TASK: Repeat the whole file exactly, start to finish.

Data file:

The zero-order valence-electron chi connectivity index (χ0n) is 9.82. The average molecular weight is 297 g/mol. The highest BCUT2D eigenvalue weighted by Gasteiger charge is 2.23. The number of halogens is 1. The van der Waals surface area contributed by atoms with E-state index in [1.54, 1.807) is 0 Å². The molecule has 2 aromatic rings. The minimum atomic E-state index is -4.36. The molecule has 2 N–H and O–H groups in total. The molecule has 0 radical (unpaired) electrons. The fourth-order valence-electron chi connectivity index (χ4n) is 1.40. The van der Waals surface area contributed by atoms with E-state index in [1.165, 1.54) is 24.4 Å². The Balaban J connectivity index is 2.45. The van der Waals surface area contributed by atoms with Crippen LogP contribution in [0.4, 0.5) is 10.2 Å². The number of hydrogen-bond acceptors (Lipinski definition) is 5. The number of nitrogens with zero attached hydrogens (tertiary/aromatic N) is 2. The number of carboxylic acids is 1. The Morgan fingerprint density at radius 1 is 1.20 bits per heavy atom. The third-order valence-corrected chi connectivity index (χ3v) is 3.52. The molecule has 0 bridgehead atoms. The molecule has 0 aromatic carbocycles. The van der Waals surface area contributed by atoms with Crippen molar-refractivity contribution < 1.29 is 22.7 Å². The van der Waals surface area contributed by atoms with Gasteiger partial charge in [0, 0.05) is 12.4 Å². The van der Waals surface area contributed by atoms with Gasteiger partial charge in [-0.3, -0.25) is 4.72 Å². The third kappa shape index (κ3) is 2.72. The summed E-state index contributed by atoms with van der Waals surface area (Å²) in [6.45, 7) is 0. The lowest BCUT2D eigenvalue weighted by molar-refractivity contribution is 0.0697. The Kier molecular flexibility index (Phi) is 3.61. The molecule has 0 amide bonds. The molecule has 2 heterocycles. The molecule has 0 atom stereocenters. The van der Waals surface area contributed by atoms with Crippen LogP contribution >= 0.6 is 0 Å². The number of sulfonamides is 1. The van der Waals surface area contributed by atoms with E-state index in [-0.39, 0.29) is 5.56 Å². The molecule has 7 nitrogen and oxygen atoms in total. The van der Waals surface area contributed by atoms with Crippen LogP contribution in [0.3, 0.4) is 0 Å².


The zero-order valence-electron chi connectivity index (χ0n) is 9.82. The average molecular weight is 297 g/mol. The highest BCUT2D eigenvalue weighted by Gasteiger charge is 2.23. The number of halogens is 1. The van der Waals surface area contributed by atoms with E-state index in [1.54, 1.807) is 0 Å². The molecule has 2 aromatic rings. The minimum atomic E-state index is -4.36. The molecule has 2 N–H and O–H groups in total. The molecule has 0 radical (unpaired) electrons. The fourth-order valence-electron chi connectivity index (χ4n) is 1.40. The van der Waals surface area contributed by atoms with E-state index in [1.165, 1.54) is 24.4 Å². The Balaban J connectivity index is 2.45. The van der Waals surface area contributed by atoms with Crippen LogP contribution in [0.4, 0.5) is 10.2 Å². The number of hydrogen-bond acceptors (Lipinski definition) is 5. The number of nitrogens with zero attached hydrogens (tertiary/aromatic N) is 2. The number of carboxylic acids is 1. The Morgan fingerprint density at radius 1 is 1.20 bits per heavy atom. The third-order valence-corrected chi connectivity index (χ3v) is 3.52. The molecule has 0 bridgehead atoms. The molecule has 0 aromatic carbocycles. The van der Waals surface area contributed by atoms with Crippen molar-refractivity contribution < 1.29 is 22.7 Å². The van der Waals surface area contributed by atoms with Gasteiger partial charge in [0, 0.05) is 12.4 Å². The van der Waals surface area contributed by atoms with Gasteiger partial charge in [-0.3, -0.25) is 4.72 Å². The third kappa shape index (κ3) is 2.72. The summed E-state index contributed by atoms with van der Waals surface area (Å²) in [6.45, 7) is 0. The lowest BCUT2D eigenvalue weighted by molar-refractivity contribution is 0.0697. The Kier molecular flexibility index (Phi) is 3.61. The molecule has 0 amide bonds. The molecule has 2 heterocycles. The molecule has 0 atom stereocenters. The van der Waals surface area contributed by atoms with Crippen LogP contribution >= 0.6 is 0 Å². The number of sulfonamides is 1. The van der Waals surface area contributed by atoms with E-state index in [-0.39, 0.29) is 5.56 Å². The molecule has 7 nitrogen and oxygen atoms in total. The van der Waals surface area contributed by atoms with Crippen LogP contribution in [0.3, 0.4) is 0 Å².